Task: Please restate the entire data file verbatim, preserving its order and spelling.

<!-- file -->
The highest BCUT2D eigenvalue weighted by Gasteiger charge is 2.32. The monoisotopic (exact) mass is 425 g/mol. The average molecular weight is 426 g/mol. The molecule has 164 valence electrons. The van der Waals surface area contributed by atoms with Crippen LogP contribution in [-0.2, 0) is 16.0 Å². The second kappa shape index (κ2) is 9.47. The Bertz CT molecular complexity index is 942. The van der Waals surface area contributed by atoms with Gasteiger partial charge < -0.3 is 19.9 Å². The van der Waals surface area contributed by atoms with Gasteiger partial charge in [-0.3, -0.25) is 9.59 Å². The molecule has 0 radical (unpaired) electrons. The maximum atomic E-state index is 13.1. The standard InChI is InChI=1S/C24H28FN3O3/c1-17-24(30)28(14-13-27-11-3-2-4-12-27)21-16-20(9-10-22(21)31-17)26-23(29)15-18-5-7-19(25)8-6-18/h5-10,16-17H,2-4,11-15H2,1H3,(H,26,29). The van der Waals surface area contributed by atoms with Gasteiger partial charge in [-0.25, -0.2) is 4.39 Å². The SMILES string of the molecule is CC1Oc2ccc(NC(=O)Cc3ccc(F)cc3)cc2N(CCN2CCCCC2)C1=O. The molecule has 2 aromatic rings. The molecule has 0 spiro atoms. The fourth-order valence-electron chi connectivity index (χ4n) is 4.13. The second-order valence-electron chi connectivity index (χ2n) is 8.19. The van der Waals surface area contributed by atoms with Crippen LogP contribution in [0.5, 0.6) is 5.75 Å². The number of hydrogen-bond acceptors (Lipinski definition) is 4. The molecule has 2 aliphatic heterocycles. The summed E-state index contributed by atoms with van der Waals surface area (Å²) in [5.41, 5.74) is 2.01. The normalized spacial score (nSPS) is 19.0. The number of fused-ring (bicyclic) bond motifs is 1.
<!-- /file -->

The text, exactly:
The highest BCUT2D eigenvalue weighted by Gasteiger charge is 2.32. The monoisotopic (exact) mass is 425 g/mol. The average molecular weight is 426 g/mol. The molecule has 164 valence electrons. The van der Waals surface area contributed by atoms with Crippen LogP contribution in [-0.2, 0) is 16.0 Å². The second kappa shape index (κ2) is 9.47. The Bertz CT molecular complexity index is 942. The van der Waals surface area contributed by atoms with Gasteiger partial charge < -0.3 is 19.9 Å². The van der Waals surface area contributed by atoms with Gasteiger partial charge in [-0.3, -0.25) is 9.59 Å². The molecule has 0 radical (unpaired) electrons. The maximum atomic E-state index is 13.1. The standard InChI is InChI=1S/C24H28FN3O3/c1-17-24(30)28(14-13-27-11-3-2-4-12-27)21-16-20(9-10-22(21)31-17)26-23(29)15-18-5-7-19(25)8-6-18/h5-10,16-17H,2-4,11-15H2,1H3,(H,26,29). The van der Waals surface area contributed by atoms with Gasteiger partial charge in [-0.25, -0.2) is 4.39 Å². The SMILES string of the molecule is CC1Oc2ccc(NC(=O)Cc3ccc(F)cc3)cc2N(CCN2CCCCC2)C1=O. The molecule has 2 aromatic rings. The molecule has 0 spiro atoms. The fourth-order valence-electron chi connectivity index (χ4n) is 4.13. The second-order valence-electron chi connectivity index (χ2n) is 8.19. The van der Waals surface area contributed by atoms with Crippen LogP contribution in [0.5, 0.6) is 5.75 Å². The number of hydrogen-bond acceptors (Lipinski definition) is 4. The molecule has 2 aliphatic heterocycles. The summed E-state index contributed by atoms with van der Waals surface area (Å²) in [5.41, 5.74) is 2.01. The normalized spacial score (nSPS) is 19.0. The number of fused-ring (bicyclic) bond motifs is 1.